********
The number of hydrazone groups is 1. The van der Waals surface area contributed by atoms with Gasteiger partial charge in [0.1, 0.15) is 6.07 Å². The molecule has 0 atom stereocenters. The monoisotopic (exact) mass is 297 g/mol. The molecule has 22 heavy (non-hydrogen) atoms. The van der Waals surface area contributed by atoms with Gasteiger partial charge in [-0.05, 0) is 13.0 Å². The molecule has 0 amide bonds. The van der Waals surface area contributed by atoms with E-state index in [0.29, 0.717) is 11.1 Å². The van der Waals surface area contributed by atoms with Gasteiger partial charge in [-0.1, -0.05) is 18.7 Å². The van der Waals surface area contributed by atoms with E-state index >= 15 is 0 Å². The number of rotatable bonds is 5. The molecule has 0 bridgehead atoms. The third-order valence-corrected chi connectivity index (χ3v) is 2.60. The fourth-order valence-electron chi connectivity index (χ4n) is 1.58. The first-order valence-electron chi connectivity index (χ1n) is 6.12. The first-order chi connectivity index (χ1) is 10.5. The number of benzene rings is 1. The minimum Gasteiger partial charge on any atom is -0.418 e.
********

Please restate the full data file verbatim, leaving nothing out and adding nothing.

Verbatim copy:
The number of hydrazone groups is 1. The van der Waals surface area contributed by atoms with Gasteiger partial charge in [0.1, 0.15) is 6.07 Å². The molecule has 0 atom stereocenters. The monoisotopic (exact) mass is 297 g/mol. The molecule has 22 heavy (non-hydrogen) atoms. The van der Waals surface area contributed by atoms with Gasteiger partial charge in [-0.05, 0) is 13.0 Å². The molecule has 0 amide bonds. The van der Waals surface area contributed by atoms with E-state index in [0.29, 0.717) is 11.1 Å². The van der Waals surface area contributed by atoms with Gasteiger partial charge in [-0.1, -0.05) is 18.7 Å². The van der Waals surface area contributed by atoms with E-state index >= 15 is 0 Å². The number of rotatable bonds is 5. The molecule has 0 bridgehead atoms. The third-order valence-corrected chi connectivity index (χ3v) is 2.60. The fourth-order valence-electron chi connectivity index (χ4n) is 1.58. The first-order valence-electron chi connectivity index (χ1n) is 6.12. The first-order chi connectivity index (χ1) is 10.5. The number of benzene rings is 1. The minimum Gasteiger partial charge on any atom is -0.418 e.